Rumpelstiltskin: Superimposing current societal/cultural needs onto the fairy tale genre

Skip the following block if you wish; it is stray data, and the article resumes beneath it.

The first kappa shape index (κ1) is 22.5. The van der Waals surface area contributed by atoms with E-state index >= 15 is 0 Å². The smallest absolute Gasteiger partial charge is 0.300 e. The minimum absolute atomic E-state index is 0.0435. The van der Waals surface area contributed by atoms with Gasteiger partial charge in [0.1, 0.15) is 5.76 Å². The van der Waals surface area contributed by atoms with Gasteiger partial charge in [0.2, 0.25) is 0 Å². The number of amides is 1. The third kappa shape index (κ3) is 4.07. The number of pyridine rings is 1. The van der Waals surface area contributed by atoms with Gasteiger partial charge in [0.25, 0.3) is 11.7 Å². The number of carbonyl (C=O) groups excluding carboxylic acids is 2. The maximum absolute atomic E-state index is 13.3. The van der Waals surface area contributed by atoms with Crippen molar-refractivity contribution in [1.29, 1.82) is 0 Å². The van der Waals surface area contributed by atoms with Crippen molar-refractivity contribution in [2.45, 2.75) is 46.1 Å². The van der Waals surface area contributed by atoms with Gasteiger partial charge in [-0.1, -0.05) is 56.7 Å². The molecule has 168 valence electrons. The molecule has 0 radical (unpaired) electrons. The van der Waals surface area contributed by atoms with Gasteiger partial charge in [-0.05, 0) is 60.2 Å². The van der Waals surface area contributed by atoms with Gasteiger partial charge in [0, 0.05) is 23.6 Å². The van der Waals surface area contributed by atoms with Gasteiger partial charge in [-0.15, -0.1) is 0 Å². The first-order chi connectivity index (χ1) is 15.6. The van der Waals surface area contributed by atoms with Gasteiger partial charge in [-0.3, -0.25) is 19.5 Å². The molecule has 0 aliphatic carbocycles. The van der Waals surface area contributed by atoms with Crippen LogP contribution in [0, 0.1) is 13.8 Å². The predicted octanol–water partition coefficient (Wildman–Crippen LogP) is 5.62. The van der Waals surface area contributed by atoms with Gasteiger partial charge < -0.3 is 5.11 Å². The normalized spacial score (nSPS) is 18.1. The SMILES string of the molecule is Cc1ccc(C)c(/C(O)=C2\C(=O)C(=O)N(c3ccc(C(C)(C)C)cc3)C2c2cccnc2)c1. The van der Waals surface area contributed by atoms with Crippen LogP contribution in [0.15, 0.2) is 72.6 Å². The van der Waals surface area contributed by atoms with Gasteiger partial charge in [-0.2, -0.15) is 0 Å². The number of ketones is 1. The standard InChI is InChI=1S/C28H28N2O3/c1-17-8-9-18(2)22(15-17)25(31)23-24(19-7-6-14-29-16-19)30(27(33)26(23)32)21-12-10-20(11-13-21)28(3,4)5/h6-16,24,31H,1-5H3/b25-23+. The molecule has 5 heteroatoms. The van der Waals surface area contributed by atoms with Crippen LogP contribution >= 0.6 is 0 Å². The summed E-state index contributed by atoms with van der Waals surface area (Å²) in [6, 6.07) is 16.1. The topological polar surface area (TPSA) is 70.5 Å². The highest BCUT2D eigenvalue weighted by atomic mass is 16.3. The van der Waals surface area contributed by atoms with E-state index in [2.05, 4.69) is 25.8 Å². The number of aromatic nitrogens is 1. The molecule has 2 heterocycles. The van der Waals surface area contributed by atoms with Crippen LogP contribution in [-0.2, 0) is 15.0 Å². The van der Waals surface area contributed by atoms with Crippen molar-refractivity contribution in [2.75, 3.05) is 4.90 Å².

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Since their introduction in 1815, Grimm’s Children’s Stories and Household Tales have been retold and refashioned many times in American popular culture. Closely studying these retellings helps readers understand the differences in culture, society, and context when compared to the texts that influenced them. This thesis uses the tenets of narrative and critical theory, specifically Cultural, Feminist, and Marxist theories, to compare the tale “Rumpelstiltskin” by the Brothers Grimm with the Rumpelstiltskin character in the ABC network show Once Upon A Time (2011). This is done in order to analyze the ideological changes and similarities present between the original and adaptation. This study concludes that adaptations, although retaining certain elements from the original text, are actually more reflective and promote current mores, ideological beliefs, and customs.